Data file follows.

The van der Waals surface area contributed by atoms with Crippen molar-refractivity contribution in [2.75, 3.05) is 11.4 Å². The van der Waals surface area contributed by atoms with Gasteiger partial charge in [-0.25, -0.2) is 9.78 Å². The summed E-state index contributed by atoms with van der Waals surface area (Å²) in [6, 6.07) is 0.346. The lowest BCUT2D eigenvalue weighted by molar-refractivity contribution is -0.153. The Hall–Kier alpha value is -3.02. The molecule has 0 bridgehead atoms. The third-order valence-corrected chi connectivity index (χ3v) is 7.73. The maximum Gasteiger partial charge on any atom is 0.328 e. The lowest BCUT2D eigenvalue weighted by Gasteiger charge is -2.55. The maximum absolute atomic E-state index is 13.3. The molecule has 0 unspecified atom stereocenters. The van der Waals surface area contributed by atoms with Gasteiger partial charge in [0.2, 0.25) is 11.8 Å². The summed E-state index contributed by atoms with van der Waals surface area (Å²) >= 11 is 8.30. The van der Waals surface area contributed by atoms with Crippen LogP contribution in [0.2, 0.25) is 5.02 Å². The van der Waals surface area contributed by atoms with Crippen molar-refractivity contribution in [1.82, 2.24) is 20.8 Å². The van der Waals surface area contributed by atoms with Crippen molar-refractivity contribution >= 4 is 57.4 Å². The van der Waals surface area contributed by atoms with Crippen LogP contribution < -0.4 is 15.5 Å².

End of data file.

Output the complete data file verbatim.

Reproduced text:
The van der Waals surface area contributed by atoms with Crippen molar-refractivity contribution in [2.75, 3.05) is 11.4 Å². The van der Waals surface area contributed by atoms with Gasteiger partial charge in [-0.25, -0.2) is 9.78 Å². The summed E-state index contributed by atoms with van der Waals surface area (Å²) in [6, 6.07) is 0.346. The lowest BCUT2D eigenvalue weighted by molar-refractivity contribution is -0.153. The Hall–Kier alpha value is -3.02. The molecule has 0 bridgehead atoms. The third-order valence-corrected chi connectivity index (χ3v) is 7.73. The maximum Gasteiger partial charge on any atom is 0.328 e. The lowest BCUT2D eigenvalue weighted by Gasteiger charge is -2.55. The maximum absolute atomic E-state index is 13.3. The molecule has 0 unspecified atom stereocenters. The van der Waals surface area contributed by atoms with Gasteiger partial charge in [0.2, 0.25) is 11.8 Å². The summed E-state index contributed by atoms with van der Waals surface area (Å²) >= 11 is 8.30. The van der Waals surface area contributed by atoms with Crippen LogP contribution in [0.2, 0.25) is 5.02 Å². The van der Waals surface area contributed by atoms with Crippen molar-refractivity contribution in [1.82, 2.24) is 20.8 Å². The van der Waals surface area contributed by atoms with Crippen molar-refractivity contribution >= 4 is 57.4 Å². The van der Waals surface area contributed by atoms with Crippen LogP contribution < -0.4 is 15.5 Å².